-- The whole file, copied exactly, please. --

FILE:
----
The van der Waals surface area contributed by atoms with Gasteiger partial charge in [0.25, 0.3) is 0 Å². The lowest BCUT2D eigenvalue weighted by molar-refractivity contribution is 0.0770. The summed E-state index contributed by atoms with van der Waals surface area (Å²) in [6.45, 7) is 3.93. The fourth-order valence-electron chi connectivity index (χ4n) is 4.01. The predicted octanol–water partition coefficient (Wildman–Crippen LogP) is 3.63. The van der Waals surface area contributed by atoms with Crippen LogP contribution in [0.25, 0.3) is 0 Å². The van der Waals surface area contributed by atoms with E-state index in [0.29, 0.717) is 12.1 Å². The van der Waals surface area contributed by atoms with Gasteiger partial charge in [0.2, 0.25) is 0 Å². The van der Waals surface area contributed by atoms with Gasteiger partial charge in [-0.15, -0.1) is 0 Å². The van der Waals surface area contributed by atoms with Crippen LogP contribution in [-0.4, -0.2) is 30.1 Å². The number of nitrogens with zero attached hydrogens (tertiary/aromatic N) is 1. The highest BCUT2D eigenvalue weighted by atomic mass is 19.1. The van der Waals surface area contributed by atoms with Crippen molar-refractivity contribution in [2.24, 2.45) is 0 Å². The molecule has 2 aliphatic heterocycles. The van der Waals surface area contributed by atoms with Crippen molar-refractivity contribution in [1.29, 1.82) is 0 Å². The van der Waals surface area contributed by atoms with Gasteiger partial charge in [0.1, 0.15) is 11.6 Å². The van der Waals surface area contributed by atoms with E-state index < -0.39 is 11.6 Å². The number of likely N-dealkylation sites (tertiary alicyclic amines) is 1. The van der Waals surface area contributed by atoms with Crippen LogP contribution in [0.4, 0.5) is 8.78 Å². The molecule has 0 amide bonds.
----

The van der Waals surface area contributed by atoms with Gasteiger partial charge in [0.25, 0.3) is 0 Å². The lowest BCUT2D eigenvalue weighted by molar-refractivity contribution is 0.0770. The summed E-state index contributed by atoms with van der Waals surface area (Å²) in [6.45, 7) is 3.93. The fourth-order valence-electron chi connectivity index (χ4n) is 4.01. The predicted octanol–water partition coefficient (Wildman–Crippen LogP) is 3.63. The van der Waals surface area contributed by atoms with Crippen LogP contribution in [0.25, 0.3) is 0 Å². The van der Waals surface area contributed by atoms with E-state index in [0.29, 0.717) is 12.1 Å². The van der Waals surface area contributed by atoms with Gasteiger partial charge in [0.2, 0.25) is 0 Å². The van der Waals surface area contributed by atoms with Gasteiger partial charge in [-0.15, -0.1) is 0 Å². The van der Waals surface area contributed by atoms with Crippen LogP contribution in [-0.4, -0.2) is 30.1 Å². The number of nitrogens with zero attached hydrogens (tertiary/aromatic N) is 1. The highest BCUT2D eigenvalue weighted by atomic mass is 19.1. The van der Waals surface area contributed by atoms with Crippen molar-refractivity contribution in [2.24, 2.45) is 0 Å². The molecule has 2 aliphatic heterocycles. The van der Waals surface area contributed by atoms with Crippen molar-refractivity contribution in [1.29, 1.82) is 0 Å². The van der Waals surface area contributed by atoms with Gasteiger partial charge in [0.1, 0.15) is 11.6 Å². The van der Waals surface area contributed by atoms with E-state index < -0.39 is 11.6 Å². The number of likely N-dealkylation sites (tertiary alicyclic amines) is 1. The van der Waals surface area contributed by atoms with Crippen LogP contribution in [0.4, 0.5) is 8.78 Å². The molecule has 0 amide bonds.